In Interest of Eb

Annotate this Case

441 N.W.2d 637 (1989)

232 Neb. 653

In re Interest of E.B., a Child under 18 Years of Age. STATE of Nebraska, Appellee, v. D.B.G., Appellant.

No. 88-851.

Supreme Court of Nebraska.

June 23, 1989.

Michael McGill and Robert J. Kmiecik, of McGill, Parsonage & Lanphier, P.C., Omaha, for appellant.

Ronald L. Staskiewicz, Douglas County Atty., and Elizabeth G. Crnkovich, for appellee.


HASTINGS, Chief Justice.

The mother appeals from an order of the separate juvenile court of Douglas County which terminated her parental rights to her son. She assigns as error that (1) the court's rehabilitation plan was not reasonable; (2) the State failed to prove by clear and convincing evidence that the mother willfully failed to comply with the rehabilitation plan; and (3) the court failed to find that the State had proved by clear and convincing evidence that termination of parental rights was in the best interests of the minor child, but nevertheless ordered such rights terminated. We affirm.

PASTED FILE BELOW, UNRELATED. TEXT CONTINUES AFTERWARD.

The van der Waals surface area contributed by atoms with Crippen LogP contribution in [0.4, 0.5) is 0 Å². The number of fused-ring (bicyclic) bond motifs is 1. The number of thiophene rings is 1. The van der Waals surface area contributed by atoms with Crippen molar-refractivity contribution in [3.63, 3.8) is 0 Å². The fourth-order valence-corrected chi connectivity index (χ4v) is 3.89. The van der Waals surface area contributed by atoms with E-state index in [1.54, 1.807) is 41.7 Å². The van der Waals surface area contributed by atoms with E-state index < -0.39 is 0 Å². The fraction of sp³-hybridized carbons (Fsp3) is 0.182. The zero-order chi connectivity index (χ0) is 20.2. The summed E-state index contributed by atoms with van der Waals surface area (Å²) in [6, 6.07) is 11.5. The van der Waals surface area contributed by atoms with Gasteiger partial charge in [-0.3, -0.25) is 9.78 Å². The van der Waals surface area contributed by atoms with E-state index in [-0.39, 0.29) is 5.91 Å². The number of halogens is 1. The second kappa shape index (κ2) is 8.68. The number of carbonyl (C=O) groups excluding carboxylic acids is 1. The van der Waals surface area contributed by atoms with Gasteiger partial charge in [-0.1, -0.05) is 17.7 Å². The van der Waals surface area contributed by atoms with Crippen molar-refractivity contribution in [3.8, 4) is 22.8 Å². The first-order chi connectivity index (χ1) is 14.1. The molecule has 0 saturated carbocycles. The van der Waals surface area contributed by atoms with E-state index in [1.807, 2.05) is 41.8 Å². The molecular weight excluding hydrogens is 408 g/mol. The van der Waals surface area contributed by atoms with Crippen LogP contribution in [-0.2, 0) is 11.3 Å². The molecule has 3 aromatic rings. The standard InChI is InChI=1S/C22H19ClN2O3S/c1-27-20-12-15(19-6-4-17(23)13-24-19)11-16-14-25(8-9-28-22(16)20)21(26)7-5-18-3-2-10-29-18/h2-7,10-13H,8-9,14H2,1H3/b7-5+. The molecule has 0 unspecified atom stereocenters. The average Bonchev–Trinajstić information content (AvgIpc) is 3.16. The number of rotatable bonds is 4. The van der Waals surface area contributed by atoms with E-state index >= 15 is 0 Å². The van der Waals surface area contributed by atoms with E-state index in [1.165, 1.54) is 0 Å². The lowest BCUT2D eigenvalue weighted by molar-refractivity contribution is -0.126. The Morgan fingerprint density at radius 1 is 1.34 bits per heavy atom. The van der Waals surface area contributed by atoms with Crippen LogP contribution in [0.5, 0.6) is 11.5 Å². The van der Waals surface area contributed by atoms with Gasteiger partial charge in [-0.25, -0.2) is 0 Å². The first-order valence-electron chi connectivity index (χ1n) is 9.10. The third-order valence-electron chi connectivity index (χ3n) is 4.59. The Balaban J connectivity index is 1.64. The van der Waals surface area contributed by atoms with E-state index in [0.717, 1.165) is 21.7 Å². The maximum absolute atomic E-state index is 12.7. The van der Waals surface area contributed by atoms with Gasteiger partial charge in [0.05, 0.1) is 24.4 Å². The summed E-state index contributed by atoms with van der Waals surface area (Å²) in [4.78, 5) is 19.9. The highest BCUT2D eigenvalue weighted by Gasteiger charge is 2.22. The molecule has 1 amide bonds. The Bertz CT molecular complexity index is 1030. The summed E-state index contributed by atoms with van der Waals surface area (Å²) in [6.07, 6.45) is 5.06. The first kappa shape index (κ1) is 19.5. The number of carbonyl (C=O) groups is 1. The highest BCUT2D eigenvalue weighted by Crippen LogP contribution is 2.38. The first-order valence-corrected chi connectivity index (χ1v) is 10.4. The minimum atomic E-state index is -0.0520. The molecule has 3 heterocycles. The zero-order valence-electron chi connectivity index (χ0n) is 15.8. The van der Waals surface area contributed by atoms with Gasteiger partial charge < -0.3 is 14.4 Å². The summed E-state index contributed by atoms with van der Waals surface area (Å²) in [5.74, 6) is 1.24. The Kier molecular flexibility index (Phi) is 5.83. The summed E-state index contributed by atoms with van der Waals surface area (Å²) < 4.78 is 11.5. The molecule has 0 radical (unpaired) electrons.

In an appeal from a judgment terminating parental rights, the Supreme Court tries factual questions de novo on the record, which requires the Supreme Court to reach a conclusion independent of the findings of the trial court, but, where evidence is in conflict, the Supreme Court considers and may give weight to the fact that the trial court observed the witnesses and accepted one version of the facts rather than another. In re Interest of S.C., S.J., and B.C., 232 Neb. 80, 439 N.W.2d 500 (1989); In re Interest of J.S., A.C., and C.S., 227 Neb. 251, 417 N.W.2d 147 (1987).

A judgment terminating parental rights will be affirmed where the State has proved by clear and convincing evidence that the parent has willfully failed to comply with a rehabilitative plan ordered by the juvenile court, and it is in the best interests of the child that parental rights be terminated. In re Interest of S.C., S.J., and B.C., supra; In re Interest of J.S., A.C., and C.S., supra.

E.B., the minor child, was born January 16, 1986. On November 18 of that year, E.B. was admitted to the hospital suffering from multiple skull fractures, multiple bruises on the face and neck, and seizures related to the head trauma. The mother gave inconsistent explanations for the injuries, and, as a result, the State filed a petition in the separate juvenile court of Douglas County alleging that E.B. came within the provisions of Neb.Rev.Stat. § 43-247(3)(a) (Reissue 1988). He was immediately placed in foster care, where he has remained since.

The mother did not show up for a detention hearing set for December 23, 1986. On March 19, 1987, she denied the charges in the petition, and the matter was set for trial.